Implementing a new work uniform policy can cause staff to be apprehensive. Understandable when you think about it. You're MAKING them wear clothes they wouldn't pick for themselves. What are you? Their father?
And just like a parent of a stroppy teen, you might get backlash simply for trying to do what's best for everyone.
Here are three easy ways to convince your staff that work uniform is actually a really good idea.
It is understandable that your employees might be a little reluctant to embrace their new work uniforms, especially if you have no form of branded company clothing.
Start by offering your staff something small and practical, such as a company branded fleece.
Explain they should wear these when visiting clients or at work when it is cold. Also, let your staff know that this is part of a re-branding exercise and engage with them about the benefits of work uniform to the whole organisation.
After notifying your staff about a uniform related change, explain the cost of uniforms and why this is happening.
The more honest and up front about the process you are with your staff, the less backlash you will receive.
Be prepared for questions and answer the questions asked. You might hear things such as:
- Why are you introducing a work uniform policy?
- What is the issue you're trying to solve?
- Is it hierarchical or professionalism you are trying to address?
- Do we have to wear it all the time at work?
These will likely be the same question you asked yourself whilst deciding on a work uniform for your staff.
Explain where this idea has come from, what problems you've noticed in the business and why you have chosen work uniform to rectify it. You can use examples to show your staff to help explain the benefits of them wearing the company brand a work.
Accept their thoughts and try to show some consideration and allowances in response.
You can then explain the cost of work uniform items and what your policy will be. We suggest providing some initial sets of uniform clothing for your staff, because this is the simplest way of managing it.
Legally, you can charge your staff for their work uniform. However, this can cause discontent, lead to poor morale, and even staff retention issues.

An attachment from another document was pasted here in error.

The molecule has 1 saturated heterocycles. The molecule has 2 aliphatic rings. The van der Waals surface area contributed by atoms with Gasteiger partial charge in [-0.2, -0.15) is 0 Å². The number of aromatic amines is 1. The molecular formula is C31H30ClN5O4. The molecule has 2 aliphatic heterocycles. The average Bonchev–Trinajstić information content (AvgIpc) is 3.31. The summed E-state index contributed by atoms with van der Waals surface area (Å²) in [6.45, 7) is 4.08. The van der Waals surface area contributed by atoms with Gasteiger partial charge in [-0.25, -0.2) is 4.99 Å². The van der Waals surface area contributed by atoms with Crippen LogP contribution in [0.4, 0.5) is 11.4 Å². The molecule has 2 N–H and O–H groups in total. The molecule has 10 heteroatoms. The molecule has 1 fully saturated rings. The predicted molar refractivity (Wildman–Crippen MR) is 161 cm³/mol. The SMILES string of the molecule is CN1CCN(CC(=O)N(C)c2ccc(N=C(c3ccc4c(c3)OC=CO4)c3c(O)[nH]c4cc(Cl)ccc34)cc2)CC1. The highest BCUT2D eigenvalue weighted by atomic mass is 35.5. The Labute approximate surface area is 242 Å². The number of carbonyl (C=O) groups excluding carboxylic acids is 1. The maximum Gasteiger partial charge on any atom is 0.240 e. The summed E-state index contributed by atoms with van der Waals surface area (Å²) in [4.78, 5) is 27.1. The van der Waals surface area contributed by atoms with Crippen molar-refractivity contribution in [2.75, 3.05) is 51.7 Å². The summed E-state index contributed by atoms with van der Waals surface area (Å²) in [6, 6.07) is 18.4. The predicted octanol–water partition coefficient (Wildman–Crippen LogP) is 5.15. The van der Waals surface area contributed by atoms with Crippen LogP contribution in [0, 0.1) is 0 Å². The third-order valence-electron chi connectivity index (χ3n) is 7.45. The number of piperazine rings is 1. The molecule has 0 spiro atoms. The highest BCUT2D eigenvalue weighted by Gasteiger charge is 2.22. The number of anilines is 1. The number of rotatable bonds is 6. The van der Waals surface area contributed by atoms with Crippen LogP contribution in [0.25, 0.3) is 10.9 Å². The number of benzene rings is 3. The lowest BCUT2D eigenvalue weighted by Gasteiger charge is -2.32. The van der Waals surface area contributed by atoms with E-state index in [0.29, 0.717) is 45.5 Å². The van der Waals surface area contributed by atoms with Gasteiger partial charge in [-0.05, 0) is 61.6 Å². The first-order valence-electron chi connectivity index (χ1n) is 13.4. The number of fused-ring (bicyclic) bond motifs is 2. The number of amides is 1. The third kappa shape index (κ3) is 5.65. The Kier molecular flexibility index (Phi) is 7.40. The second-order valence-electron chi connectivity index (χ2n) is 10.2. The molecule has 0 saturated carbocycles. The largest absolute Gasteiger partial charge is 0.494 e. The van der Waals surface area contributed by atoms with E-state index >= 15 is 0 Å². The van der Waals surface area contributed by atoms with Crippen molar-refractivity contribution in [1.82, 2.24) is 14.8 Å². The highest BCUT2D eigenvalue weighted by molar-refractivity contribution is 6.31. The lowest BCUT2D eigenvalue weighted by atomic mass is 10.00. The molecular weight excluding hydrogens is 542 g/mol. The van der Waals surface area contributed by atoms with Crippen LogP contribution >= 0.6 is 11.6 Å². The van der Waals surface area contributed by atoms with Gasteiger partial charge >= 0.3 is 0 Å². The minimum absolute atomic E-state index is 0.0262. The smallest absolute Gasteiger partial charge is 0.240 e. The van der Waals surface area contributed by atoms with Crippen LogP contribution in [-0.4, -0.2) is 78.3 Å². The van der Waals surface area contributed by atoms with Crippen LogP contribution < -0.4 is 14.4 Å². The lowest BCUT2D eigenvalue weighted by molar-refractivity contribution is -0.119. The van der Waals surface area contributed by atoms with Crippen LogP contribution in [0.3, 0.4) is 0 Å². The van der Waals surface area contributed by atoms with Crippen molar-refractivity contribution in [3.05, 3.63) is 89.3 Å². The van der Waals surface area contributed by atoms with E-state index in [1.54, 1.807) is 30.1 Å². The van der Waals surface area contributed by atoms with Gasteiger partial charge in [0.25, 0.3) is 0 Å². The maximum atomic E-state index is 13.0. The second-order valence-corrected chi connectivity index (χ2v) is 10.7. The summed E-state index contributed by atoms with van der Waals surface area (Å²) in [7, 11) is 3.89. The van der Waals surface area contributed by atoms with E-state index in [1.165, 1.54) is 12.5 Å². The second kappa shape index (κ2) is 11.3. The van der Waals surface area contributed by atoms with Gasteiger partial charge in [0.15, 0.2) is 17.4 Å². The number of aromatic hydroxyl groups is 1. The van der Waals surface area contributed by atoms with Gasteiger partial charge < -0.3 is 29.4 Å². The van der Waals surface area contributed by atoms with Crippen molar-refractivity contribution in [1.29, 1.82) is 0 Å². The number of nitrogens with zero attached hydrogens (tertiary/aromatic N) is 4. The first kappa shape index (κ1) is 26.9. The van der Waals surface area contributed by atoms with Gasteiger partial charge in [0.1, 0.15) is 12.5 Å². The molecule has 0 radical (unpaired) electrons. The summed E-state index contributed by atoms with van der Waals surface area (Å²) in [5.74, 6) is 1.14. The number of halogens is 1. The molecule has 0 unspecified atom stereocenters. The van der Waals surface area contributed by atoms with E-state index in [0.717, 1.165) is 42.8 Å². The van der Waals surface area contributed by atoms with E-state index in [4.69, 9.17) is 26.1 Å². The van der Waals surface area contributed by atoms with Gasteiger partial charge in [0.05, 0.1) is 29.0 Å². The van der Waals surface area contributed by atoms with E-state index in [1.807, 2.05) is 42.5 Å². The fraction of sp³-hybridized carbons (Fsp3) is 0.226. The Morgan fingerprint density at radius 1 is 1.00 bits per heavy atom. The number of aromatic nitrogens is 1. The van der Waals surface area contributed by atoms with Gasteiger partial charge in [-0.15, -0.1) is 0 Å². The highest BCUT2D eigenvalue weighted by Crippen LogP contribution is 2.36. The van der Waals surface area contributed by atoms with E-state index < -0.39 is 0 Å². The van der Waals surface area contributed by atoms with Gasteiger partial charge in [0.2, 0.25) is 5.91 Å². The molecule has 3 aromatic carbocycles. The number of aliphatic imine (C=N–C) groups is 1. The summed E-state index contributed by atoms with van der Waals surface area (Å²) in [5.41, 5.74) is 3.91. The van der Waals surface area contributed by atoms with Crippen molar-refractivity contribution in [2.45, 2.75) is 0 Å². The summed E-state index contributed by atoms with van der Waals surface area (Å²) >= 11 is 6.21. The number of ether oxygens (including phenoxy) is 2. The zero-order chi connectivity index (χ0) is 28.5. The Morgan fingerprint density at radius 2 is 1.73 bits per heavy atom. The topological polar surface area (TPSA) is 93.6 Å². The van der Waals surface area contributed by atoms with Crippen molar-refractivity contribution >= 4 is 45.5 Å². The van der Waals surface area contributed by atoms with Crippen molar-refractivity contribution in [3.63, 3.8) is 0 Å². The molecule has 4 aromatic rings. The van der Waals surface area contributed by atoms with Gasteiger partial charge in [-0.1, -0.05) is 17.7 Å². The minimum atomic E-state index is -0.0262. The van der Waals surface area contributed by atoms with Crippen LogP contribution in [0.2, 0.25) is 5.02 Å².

Take on board any uniform design ideas and choices made by your staff. Let them have a say in the styles, colours, and items in their uniform. There's a good chance they know your customers better than you do and know what they'll respond best to.
A bank in Australia offered a range of items for their staff to wear with a connecting colour palette, but still allows individuality.
Allowing your staff to choose from the pre-arranged items will achieve the results you desire, but also keep your staff happy.
If you want a complete uniform appearance, ask your staff to choose from a range and then order samples to try before placing the full order. Samples can be deducted from your final order, if branded in the same style as the intended final items, so there is no wasted spend.
When choosing the work uniform for your team, remember that body shapes and styles are all different from one person to the next. Keep things neutral by letting staff have a big say in their new work uniform so they are comfortable with what they wear to work.
It is important to answer any questions asked by your staff. Let your staff get involved with choosing their uniform to make sure that they are comfortable with wearing it.
Make sure you start with something small and slowly introduce the new work uniform. Whilst doing this, you can explain the cost of the work wear items you are implementing and why you are introducing them.